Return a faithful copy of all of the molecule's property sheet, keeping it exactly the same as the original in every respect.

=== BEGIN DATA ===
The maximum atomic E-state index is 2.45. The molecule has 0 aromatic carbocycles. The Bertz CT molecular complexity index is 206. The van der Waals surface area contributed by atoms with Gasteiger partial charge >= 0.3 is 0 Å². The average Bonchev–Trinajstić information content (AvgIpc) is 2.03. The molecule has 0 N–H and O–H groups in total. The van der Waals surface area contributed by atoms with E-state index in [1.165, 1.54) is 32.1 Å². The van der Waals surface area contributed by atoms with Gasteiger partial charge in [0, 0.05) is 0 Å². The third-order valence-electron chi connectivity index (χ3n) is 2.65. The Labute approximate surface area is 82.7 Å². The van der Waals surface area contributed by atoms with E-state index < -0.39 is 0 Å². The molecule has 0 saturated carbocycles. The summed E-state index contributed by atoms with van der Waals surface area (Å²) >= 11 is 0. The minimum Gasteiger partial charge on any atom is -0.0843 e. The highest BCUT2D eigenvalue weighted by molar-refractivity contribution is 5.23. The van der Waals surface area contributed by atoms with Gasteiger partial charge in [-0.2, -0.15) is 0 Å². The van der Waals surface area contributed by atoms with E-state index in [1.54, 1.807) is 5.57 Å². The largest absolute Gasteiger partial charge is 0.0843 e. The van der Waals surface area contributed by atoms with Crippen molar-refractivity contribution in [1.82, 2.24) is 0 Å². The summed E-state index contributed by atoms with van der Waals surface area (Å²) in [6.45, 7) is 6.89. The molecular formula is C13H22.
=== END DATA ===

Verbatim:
The maximum atomic E-state index is 2.45. The molecule has 0 aromatic carbocycles. The Bertz CT molecular complexity index is 206. The van der Waals surface area contributed by atoms with Gasteiger partial charge >= 0.3 is 0 Å². The average Bonchev–Trinajstić information content (AvgIpc) is 2.03. The molecule has 0 N–H and O–H groups in total. The van der Waals surface area contributed by atoms with E-state index in [1.165, 1.54) is 32.1 Å². The van der Waals surface area contributed by atoms with Gasteiger partial charge in [0, 0.05) is 0 Å². The third-order valence-electron chi connectivity index (χ3n) is 2.65. The Labute approximate surface area is 82.7 Å². The van der Waals surface area contributed by atoms with E-state index < -0.39 is 0 Å². The molecule has 0 saturated carbocycles. The summed E-state index contributed by atoms with van der Waals surface area (Å²) >= 11 is 0. The minimum Gasteiger partial charge on any atom is -0.0843 e. The highest BCUT2D eigenvalue weighted by molar-refractivity contribution is 5.23. The van der Waals surface area contributed by atoms with Gasteiger partial charge in [-0.2, -0.15) is 0 Å². The van der Waals surface area contributed by atoms with E-state index in [1.54, 1.807) is 5.57 Å². The largest absolute Gasteiger partial charge is 0.0843 e. The van der Waals surface area contributed by atoms with Crippen molar-refractivity contribution in [1.82, 2.24) is 0 Å². The summed E-state index contributed by atoms with van der Waals surface area (Å²) in [6.45, 7) is 6.89. The molecular formula is C13H22.